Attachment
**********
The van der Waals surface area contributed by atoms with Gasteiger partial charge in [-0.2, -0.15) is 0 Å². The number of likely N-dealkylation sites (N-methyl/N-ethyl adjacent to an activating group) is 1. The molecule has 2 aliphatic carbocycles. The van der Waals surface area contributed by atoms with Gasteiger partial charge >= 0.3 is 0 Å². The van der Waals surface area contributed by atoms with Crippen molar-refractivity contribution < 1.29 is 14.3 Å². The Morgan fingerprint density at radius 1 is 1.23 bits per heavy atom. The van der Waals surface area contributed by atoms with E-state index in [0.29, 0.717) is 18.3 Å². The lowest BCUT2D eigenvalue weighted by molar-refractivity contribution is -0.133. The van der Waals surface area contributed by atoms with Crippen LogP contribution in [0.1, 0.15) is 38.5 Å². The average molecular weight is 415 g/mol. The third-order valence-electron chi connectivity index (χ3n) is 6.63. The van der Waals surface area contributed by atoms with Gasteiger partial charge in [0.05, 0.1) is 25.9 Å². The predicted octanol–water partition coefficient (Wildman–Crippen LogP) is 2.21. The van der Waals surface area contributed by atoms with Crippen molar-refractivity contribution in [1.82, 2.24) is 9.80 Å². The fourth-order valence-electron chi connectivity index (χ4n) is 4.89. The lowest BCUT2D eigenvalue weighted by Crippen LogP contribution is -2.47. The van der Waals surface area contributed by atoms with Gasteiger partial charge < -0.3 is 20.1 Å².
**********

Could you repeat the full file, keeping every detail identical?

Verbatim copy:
The van der Waals surface area contributed by atoms with Gasteiger partial charge in [-0.2, -0.15) is 0 Å². The number of likely N-dealkylation sites (N-methyl/N-ethyl adjacent to an activating group) is 1. The molecule has 2 aliphatic carbocycles. The van der Waals surface area contributed by atoms with Gasteiger partial charge >= 0.3 is 0 Å². The van der Waals surface area contributed by atoms with Crippen molar-refractivity contribution < 1.29 is 14.3 Å². The Morgan fingerprint density at radius 1 is 1.23 bits per heavy atom. The van der Waals surface area contributed by atoms with E-state index in [0.29, 0.717) is 18.3 Å². The lowest BCUT2D eigenvalue weighted by molar-refractivity contribution is -0.133. The van der Waals surface area contributed by atoms with Crippen LogP contribution in [0.1, 0.15) is 38.5 Å². The average molecular weight is 415 g/mol. The third-order valence-electron chi connectivity index (χ3n) is 6.63. The van der Waals surface area contributed by atoms with Gasteiger partial charge in [0.05, 0.1) is 25.9 Å². The predicted octanol–water partition coefficient (Wildman–Crippen LogP) is 2.21. The van der Waals surface area contributed by atoms with Crippen molar-refractivity contribution in [1.82, 2.24) is 9.80 Å². The fourth-order valence-electron chi connectivity index (χ4n) is 4.89. The lowest BCUT2D eigenvalue weighted by Crippen LogP contribution is -2.47. The van der Waals surface area contributed by atoms with Gasteiger partial charge < -0.3 is 20.1 Å².